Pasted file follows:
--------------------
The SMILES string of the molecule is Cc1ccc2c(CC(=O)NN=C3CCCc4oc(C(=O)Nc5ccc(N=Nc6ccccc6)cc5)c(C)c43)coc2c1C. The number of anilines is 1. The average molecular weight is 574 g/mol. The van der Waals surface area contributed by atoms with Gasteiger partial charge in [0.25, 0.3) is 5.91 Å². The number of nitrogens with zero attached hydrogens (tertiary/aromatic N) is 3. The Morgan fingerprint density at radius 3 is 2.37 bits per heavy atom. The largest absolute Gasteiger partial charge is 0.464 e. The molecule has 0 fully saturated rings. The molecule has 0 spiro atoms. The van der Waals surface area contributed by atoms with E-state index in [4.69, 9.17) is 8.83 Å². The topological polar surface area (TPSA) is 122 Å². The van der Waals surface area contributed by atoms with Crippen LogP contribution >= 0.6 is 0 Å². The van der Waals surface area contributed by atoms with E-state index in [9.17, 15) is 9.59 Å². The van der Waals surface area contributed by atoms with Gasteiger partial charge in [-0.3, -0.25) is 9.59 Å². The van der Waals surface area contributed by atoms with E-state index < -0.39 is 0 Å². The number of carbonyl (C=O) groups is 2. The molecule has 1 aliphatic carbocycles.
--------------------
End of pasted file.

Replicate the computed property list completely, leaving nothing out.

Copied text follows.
The SMILES string of the molecule is Cc1ccc2c(CC(=O)NN=C3CCCc4oc(C(=O)Nc5ccc(N=Nc6ccccc6)cc5)c(C)c43)coc2c1C. The number of anilines is 1. The average molecular weight is 574 g/mol. The van der Waals surface area contributed by atoms with Gasteiger partial charge in [0.25, 0.3) is 5.91 Å². The number of nitrogens with zero attached hydrogens (tertiary/aromatic N) is 3. The Morgan fingerprint density at radius 3 is 2.37 bits per heavy atom. The largest absolute Gasteiger partial charge is 0.464 e. The molecule has 0 fully saturated rings. The molecule has 0 spiro atoms. The van der Waals surface area contributed by atoms with E-state index in [4.69, 9.17) is 8.83 Å². The topological polar surface area (TPSA) is 122 Å². The van der Waals surface area contributed by atoms with Crippen LogP contribution >= 0.6 is 0 Å². The van der Waals surface area contributed by atoms with E-state index in [9.17, 15) is 9.59 Å². The van der Waals surface area contributed by atoms with Gasteiger partial charge in [-0.3, -0.25) is 9.59 Å². The van der Waals surface area contributed by atoms with E-state index < -0.39 is 0 Å². The number of carbonyl (C=O) groups is 2. The molecule has 1 aliphatic carbocycles.